|System: PS2, PS3, X360||Review Rating Legend|
|Dev: Omega Force||1.0 - 1.9 = Avoid||4.0 - 4.4 = Great|
|Pub: KOEI||2.0 - 2.4 = Poor||4.5 - 4.9 = Must Buy|
|Release: Nov. 18, 2008||2.5 - 2.9 = Average||5.0 = The Best|
|Players: 1-2||3.0 - 3.4 = Fair|
|ESRB Rating: Teen||3.5 - 3.9 = Good|
by Pete Richards
This PS2 version of Dynasty Warriors 6 comes nine months after the games release on the PS3 and 360. While it's only right that PS2 owners would anticipate something special with the extra time KOEI has taken to release this version of DW6, it is in fact not the case with this rehashing of old graphics and gameplay - something fans of the Warriors series have seen far too often.
The biggest feature exclusive to this version of DW6 is the inclusion of bonus stages and challenges in Musou, the main story mode of the game. Expectedly, Musou takes you into the Three Kingdoms era of China through a loosely put together storyline linked with mildly entertaining cutscenes. You will start off selecting one character out of the 15 available at the start, with an impressive cast of unlockable Warriors as incentive to play the game. Typical of any Warriors title, your character of choice is thrust into battle on large grounds swarming with enemy warriors, as you will have to take their bases and complete various tasks such as rescuing another character or defeating a more difficult officer. Essentially, the game doesn't stray from the expected fighting off of endless reinforcements as they do little to defend themselves from your attacks and simply slow you down as you try to progress. Free Mode also allows you to revisit all of the tasks from Musou and includes different tasks set in the same scenarios such as timed mini-games that add little in the way of variety or ingenuity.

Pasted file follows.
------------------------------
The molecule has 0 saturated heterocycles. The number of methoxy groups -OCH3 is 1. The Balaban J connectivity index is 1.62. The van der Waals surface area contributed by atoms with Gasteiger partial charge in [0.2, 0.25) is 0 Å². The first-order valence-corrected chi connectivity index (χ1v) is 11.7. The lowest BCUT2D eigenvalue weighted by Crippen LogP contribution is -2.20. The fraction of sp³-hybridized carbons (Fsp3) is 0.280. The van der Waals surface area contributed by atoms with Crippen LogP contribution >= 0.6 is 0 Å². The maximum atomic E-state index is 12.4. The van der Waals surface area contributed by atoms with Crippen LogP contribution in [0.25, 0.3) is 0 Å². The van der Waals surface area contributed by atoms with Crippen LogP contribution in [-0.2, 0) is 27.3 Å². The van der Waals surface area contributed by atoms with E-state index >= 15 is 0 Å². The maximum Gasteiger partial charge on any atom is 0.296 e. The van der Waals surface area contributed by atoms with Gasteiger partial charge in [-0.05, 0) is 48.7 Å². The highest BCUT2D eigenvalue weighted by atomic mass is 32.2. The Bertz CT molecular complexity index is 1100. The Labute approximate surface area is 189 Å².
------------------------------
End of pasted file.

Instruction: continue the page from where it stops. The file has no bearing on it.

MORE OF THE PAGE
Anyone familiar with the Dynasty Warriors franchise wont be in for any major surprises here. The generic button-mashery is still in place with Normal and Power attacks boasting a variety of combos to unleash on the hordes of oncoming attackers. Whats introduced as a new feature, the Renbu Rank system, is essentially a power-up earned by successfully beating enemies for a period of time. Building your Renbu gives you stronger attacks and allows you to string longer combos together as your character flails around in a heated rage.
The new feature is, in a nutshell, nothing special. There is nothing really added to the way you play Dynasty Warriors, though those who enjoy the button-mash style of gameplay will be able to pull off longer combos that look even more devastating onscreen while not taking any gaming skills to pull off. Even with the amount of unlockable characters, the feeling of variety in gameplay is lost in repeated use of the same two attack buttons. New functions, such as the ability to climb a ladder, are not exactly groundbreaking, and they seem more like quick add-ons while not fixing problems gamers have been asking developers to right for years.